Alumni Highlight: Industrial-Organizational Professionals!

Welcome to this week’s Alumni Highlights. We’re back to featuring a single incredible track in psychology: Industrial-Organizational. There are several career fields in which psychology is blended with other disciplines and Industrial-Organizational is one of those fields. Specifically, the Industrial-Organizational field blends knowledge from the disciplines of psychology and business! 

How did Jordan become a Human Resources Generalist?

Human resources was never really the position I thought I’d end up being in as a psychology major. I learned so much while earning my degree that I knew there were multiple paths that I could choose from. After receiving my degree from Roanoke, I went on to obtain my Master of Science degree in Industrial/Organizational Psychology from Northern Kentucky University. I/O Psychology is about the study of the workplace and learning about employee performance, employee satisfaction, organizational development, training and development, and much more. I learned more about how statistics is used in a workplace setting and what types of workplace processes and policies can come from data obtained by my employees. While earning my degree, I realized that human resources was a position in which encompassed a lot of what I learned and was a gateway into being able to make more of a difference for employees in a workplace setting.”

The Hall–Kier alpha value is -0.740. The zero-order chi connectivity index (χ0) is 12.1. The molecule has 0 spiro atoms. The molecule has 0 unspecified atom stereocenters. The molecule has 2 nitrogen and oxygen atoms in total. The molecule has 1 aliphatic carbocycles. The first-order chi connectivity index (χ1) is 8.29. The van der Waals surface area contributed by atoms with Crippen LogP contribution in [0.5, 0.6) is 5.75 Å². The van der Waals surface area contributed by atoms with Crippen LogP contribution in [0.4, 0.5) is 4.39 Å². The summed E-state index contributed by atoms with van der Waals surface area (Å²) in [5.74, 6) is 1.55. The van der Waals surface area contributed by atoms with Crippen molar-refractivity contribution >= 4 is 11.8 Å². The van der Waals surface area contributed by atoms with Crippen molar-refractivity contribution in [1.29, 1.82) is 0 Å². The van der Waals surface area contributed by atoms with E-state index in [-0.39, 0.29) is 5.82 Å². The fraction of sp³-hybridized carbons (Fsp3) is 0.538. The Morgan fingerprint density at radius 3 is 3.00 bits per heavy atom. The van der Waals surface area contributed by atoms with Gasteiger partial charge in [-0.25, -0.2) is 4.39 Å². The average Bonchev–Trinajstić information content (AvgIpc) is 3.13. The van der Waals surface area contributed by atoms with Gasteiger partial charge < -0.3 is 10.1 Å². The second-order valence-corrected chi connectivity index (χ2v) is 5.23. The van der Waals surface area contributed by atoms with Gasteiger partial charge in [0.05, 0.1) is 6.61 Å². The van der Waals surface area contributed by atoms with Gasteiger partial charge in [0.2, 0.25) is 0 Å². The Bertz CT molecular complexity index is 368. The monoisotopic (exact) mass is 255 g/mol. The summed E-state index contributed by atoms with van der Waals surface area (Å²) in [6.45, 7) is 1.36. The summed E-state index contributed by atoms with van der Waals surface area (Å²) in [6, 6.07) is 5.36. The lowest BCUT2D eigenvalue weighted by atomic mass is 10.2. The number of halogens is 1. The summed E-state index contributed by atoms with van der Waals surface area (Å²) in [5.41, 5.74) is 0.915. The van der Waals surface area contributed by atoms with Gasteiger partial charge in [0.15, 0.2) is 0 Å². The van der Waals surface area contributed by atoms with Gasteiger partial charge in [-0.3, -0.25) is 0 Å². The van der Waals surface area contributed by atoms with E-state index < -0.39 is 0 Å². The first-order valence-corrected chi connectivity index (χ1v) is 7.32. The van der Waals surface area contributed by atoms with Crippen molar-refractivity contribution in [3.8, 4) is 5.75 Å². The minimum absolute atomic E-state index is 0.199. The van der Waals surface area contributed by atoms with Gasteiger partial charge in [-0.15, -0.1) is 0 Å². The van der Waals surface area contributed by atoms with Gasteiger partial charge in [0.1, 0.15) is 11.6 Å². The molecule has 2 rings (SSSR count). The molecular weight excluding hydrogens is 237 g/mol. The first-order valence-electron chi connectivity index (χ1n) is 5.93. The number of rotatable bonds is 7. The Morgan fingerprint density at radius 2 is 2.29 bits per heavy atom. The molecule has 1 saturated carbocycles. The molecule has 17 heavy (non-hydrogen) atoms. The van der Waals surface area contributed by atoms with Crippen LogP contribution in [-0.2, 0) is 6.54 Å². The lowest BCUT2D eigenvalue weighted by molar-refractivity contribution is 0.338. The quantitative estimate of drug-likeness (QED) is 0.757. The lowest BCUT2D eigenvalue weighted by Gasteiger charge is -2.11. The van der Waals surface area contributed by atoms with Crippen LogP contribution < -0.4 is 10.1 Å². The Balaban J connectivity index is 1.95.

What does Laura enjoy most about her role as a Senior Recruiter?

Helping candidates navigate our interview process and eventually being able to extend offers! Creating that positive experience and being a part of their journey is extremely rewarding. I love that we can offer these programs and knowing this opportunity can change someone’s life is everything.”

What is Kaitlin’s favorite part about being an Associate Consultant?

Every project is different, and I really like that it allows me to constantly learn something new every day! One day, I might score an employee assessment or interview to predict who will be a good hire for an organization. Another day, I might work on writing development reports that focus on employees’ strengths and development areas for rising leaders in an organization. Some days I might help with brainstorming and creating a selection system with a client to ensure employees are being hired fairly and accurately. These are just a few of the many things I’ve worked on, and I really enjoy the close-knit team setting that makes this work fun!”

What are some of Destinee’s duties as an Organization Development/Human Resources Coordinator?

I assist and support in the design, implementation, delivery, and ongoing maintenance of people programs that improve employee experience and organizational effectiveness in various areas such as employee engagement, performance management, leadership development, career development, HR initiatives, and culture.”

What responsibilities fall under Jessica’s role as a Personnel Psychologist?